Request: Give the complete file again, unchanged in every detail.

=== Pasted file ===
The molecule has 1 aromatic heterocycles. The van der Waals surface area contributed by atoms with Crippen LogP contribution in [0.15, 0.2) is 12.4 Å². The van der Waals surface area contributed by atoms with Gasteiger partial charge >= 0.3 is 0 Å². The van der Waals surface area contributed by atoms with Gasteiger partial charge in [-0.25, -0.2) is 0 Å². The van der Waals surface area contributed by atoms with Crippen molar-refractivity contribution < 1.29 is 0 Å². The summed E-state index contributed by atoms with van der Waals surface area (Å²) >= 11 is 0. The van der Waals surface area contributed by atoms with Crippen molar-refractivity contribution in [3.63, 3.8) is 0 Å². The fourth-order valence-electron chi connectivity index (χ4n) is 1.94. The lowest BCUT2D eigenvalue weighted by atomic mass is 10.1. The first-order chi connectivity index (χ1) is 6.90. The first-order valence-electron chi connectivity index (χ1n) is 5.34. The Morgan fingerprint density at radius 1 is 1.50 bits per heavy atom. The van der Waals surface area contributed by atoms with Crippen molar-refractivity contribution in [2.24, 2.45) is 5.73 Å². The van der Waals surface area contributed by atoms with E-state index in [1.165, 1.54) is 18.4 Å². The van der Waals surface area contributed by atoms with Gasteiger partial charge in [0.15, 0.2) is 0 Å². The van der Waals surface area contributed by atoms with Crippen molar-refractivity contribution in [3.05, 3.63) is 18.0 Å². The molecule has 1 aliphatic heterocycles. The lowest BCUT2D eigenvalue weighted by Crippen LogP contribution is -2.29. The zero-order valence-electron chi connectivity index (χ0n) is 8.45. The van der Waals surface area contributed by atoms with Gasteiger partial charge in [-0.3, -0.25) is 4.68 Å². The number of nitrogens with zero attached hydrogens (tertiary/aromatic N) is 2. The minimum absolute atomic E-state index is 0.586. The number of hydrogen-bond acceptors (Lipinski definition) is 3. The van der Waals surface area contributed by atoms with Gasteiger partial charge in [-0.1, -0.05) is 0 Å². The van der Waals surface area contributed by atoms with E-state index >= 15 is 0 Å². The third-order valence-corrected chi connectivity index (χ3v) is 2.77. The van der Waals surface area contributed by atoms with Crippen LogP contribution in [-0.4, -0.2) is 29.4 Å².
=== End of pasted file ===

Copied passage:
The molecule has 1 aromatic heterocycles. The van der Waals surface area contributed by atoms with Crippen LogP contribution in [0.15, 0.2) is 12.4 Å². The van der Waals surface area contributed by atoms with Gasteiger partial charge >= 0.3 is 0 Å². The van der Waals surface area contributed by atoms with Gasteiger partial charge in [-0.25, -0.2) is 0 Å². The van der Waals surface area contributed by atoms with Crippen molar-refractivity contribution < 1.29 is 0 Å². The summed E-state index contributed by atoms with van der Waals surface area (Å²) >= 11 is 0. The van der Waals surface area contributed by atoms with Crippen molar-refractivity contribution in [3.63, 3.8) is 0 Å². The fourth-order valence-electron chi connectivity index (χ4n) is 1.94. The lowest BCUT2D eigenvalue weighted by atomic mass is 10.1. The first-order chi connectivity index (χ1) is 6.90. The first-order valence-electron chi connectivity index (χ1n) is 5.34. The Morgan fingerprint density at radius 1 is 1.50 bits per heavy atom. The van der Waals surface area contributed by atoms with Crippen molar-refractivity contribution in [2.24, 2.45) is 5.73 Å². The van der Waals surface area contributed by atoms with E-state index in [1.165, 1.54) is 18.4 Å². The van der Waals surface area contributed by atoms with Gasteiger partial charge in [0.15, 0.2) is 0 Å². The van der Waals surface area contributed by atoms with Crippen molar-refractivity contribution in [3.05, 3.63) is 18.0 Å². The molecule has 1 aliphatic heterocycles. The lowest BCUT2D eigenvalue weighted by Crippen LogP contribution is -2.29. The zero-order valence-electron chi connectivity index (χ0n) is 8.45. The van der Waals surface area contributed by atoms with Gasteiger partial charge in [-0.3, -0.25) is 4.68 Å². The number of nitrogens with zero attached hydrogens (tertiary/aromatic N) is 2. The minimum absolute atomic E-state index is 0.586. The number of hydrogen-bond acceptors (Lipinski definition) is 3. The van der Waals surface area contributed by atoms with Gasteiger partial charge in [-0.1, -0.05) is 0 Å². The van der Waals surface area contributed by atoms with E-state index >= 15 is 0 Å². The third-order valence-corrected chi connectivity index (χ3v) is 2.77. The van der Waals surface area contributed by atoms with Crippen LogP contribution in [-0.4, -0.2) is 29.4 Å².